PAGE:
Full-Fat Soy Flour vs Miso Nutrition
Now that we’ve described the origin, taste, and usage of these foods, we can move to the most interesting part – comparing full-fat soy flour vs miso.
This comparison will start by comparing the caloric value of full-fat soy flour and miso and their macronutrients and then go more in-depth by analyzing their vitamin and mineral content.
|Full-Fat Soy Flour
Full-Fat Soy Flour vs Miso Calories
Most calories in raw legumes come from carbs. Peanuts are an exception here, but they are often considered a nut instead of a legume because of their nutritional profile.
Comparing miso vs full-fat soy flour for weight loss, miso is slightly lower in calories, with 198 calories per 100 grams, compared to 434 calories per 100 grams of full-fat soy flour.
However, both full-fat soy flour and miso can and should be a part of a healthy diet, and neither one shouldn’t be avoided if you’re looking to lose weight.
Full-Fat Soy Flour vs Miso Protein
Legumes and most legume products, including full-fat soy flour and miso, are important sources of plant-based protein.
Full-Fat Soy Flour offers around 66% more protein than miso.
Full-Fat Soy Flour has 37.8 grams of protein per 100 grams, while miso has 12.8 grams of protein per 100 grams.
Full-Fat Soy Flour vs Miso Carbs
Counting carbs can be important for some people for different reasons, including blood sugar control, weight management, or athletic performance.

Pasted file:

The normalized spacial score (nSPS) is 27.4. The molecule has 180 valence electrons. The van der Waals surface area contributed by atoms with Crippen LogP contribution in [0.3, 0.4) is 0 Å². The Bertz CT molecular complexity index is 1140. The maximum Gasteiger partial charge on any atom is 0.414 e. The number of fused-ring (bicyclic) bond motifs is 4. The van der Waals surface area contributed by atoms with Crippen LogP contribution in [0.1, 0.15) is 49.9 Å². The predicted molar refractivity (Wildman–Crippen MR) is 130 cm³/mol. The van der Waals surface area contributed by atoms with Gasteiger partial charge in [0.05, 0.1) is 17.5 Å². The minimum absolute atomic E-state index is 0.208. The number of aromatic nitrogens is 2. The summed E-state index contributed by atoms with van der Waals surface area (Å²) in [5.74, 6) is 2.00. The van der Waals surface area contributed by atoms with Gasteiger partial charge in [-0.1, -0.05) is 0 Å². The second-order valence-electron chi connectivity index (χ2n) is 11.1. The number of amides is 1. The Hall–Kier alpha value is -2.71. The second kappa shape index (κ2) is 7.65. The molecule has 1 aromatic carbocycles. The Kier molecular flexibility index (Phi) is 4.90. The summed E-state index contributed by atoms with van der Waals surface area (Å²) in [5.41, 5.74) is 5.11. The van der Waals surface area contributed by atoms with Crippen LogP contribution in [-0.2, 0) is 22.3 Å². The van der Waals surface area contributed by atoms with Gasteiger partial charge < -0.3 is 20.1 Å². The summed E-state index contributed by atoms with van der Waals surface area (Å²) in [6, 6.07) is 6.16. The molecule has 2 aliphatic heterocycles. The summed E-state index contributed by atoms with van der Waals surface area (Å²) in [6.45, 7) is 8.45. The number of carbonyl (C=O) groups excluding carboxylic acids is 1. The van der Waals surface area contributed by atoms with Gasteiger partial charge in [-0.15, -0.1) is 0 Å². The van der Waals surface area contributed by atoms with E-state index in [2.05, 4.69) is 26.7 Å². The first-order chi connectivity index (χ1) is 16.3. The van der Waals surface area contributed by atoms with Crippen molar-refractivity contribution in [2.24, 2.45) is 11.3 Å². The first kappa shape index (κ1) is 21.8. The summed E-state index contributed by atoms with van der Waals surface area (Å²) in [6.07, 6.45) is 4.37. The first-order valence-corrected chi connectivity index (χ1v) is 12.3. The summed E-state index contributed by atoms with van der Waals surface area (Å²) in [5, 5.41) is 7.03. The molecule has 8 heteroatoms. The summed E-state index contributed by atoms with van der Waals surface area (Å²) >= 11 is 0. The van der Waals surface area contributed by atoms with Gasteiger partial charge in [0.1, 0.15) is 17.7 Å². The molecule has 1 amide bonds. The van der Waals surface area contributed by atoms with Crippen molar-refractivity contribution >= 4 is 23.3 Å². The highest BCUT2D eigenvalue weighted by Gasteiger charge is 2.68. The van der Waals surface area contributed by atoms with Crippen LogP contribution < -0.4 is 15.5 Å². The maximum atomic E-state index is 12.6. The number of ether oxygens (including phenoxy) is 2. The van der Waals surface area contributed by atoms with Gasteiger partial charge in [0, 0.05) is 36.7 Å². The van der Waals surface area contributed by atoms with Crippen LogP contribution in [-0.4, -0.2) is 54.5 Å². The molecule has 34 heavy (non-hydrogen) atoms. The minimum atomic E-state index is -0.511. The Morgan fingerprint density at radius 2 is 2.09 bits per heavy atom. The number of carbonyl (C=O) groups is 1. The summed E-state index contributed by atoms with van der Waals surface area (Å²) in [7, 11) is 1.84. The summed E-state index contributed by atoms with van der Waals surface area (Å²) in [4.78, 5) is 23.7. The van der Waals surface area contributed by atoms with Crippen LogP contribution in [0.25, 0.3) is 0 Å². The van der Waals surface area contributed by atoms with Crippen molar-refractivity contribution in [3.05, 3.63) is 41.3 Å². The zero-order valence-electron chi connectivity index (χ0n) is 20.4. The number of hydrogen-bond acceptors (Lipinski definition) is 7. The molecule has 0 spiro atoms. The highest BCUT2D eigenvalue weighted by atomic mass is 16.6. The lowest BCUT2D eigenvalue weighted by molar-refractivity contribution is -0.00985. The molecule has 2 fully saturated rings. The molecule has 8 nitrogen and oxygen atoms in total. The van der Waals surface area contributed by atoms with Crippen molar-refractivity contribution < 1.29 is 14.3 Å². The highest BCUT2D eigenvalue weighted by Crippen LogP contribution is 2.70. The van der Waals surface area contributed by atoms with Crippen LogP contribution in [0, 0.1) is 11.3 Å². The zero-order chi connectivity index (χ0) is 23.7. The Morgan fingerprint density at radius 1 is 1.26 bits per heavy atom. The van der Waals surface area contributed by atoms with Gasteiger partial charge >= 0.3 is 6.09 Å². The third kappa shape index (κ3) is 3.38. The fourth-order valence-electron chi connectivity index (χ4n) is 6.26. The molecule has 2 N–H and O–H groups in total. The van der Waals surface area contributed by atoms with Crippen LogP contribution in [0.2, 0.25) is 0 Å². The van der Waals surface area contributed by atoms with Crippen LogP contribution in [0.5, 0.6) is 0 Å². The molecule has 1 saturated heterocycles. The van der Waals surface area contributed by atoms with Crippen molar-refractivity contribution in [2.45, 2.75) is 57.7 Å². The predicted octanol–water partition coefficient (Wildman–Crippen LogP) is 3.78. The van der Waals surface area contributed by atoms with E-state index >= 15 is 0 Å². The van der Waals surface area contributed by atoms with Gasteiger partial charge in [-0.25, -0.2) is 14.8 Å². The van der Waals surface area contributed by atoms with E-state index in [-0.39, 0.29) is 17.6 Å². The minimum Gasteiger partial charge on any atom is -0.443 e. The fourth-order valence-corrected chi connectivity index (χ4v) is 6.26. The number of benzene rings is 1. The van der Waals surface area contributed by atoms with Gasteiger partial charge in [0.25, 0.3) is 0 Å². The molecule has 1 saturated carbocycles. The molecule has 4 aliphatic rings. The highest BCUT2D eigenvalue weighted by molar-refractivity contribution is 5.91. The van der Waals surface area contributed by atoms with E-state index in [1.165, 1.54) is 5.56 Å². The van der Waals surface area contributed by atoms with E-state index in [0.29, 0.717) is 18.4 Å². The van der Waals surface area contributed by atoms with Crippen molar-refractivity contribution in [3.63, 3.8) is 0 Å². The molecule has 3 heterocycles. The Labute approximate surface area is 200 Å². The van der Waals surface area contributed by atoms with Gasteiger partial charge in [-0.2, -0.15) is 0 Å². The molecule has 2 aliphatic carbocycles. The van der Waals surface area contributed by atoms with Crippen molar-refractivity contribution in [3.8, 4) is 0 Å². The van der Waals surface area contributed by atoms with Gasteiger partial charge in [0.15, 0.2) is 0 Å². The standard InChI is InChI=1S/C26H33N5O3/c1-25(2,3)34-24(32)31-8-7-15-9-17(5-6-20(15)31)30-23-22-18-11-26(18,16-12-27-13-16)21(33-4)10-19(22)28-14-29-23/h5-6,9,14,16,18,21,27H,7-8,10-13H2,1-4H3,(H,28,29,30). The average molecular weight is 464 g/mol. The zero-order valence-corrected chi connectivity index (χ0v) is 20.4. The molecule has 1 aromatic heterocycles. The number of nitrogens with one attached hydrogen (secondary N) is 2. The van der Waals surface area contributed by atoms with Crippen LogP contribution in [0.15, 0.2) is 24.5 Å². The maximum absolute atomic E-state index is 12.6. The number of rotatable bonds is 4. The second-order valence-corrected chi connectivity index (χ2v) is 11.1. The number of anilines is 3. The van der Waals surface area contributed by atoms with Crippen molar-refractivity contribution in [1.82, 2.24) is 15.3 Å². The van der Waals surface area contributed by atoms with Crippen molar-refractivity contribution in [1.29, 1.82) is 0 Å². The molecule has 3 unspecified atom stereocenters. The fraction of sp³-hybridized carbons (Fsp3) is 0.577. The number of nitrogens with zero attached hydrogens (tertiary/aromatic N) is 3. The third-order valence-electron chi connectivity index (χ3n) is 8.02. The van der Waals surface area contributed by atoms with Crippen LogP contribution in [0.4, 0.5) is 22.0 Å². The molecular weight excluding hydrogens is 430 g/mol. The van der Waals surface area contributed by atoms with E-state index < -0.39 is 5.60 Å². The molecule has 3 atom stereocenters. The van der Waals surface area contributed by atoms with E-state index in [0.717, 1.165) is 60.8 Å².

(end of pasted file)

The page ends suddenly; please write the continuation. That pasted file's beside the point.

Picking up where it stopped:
It’s also important for people on a keto diet, so let’s compare the carbs content in full-fat soy flour and miso.
The total amount of carbohydrates is around 20% higher in full-fat soy flour than in miso. It have 31.9 grams per 100 grams, compared to 25.4 grams in miso.
There’s less sugar in miso than in full-fat soy flour, 19% precisely.
One handful of miso (28 grams) contains 1.7 grams of sugar, while the same amount of full-fat soy flour contains 2.1 grams.
Lastly, let’s take a look at the dietary fiber in full-fat soy flour and miso.
Dietary fiber keeps the digestive system healthy and helps with weight management by promoting a sense of fullness.
With 2.7 grams of fiber per portion, full-fat soy flour is a better source of fiber than miso which full-fat soy flour offers 1.5 grams per portion.
Full-Fat Soy Flour vs Miso Fats
Like most other legumes, with the exception of lupins and peanuts, full-fat soy flour and miso are low in fat.
Fats in full-fat soy flour and miso are mostly healthy unsaturated fats. They are naturally cholesterol-free and trans-fat-free.
Total fat in full-fat soy flour and miso:
- Full-Fat Soy Flour: 20.6 grams per 100 grams
- Miso: 6 per 100 grams
Speaking of saturated fats, miso is 67% lower in saturated fats.
Miso and full-fat soy flour contain 1 grams and 3 grams of saturated fat per 100 grams, respectively.
Full-Fat Soy Flour vs Miso Vitamins Content
This section will discuss the vitamin content of full-fat soy flour and miso.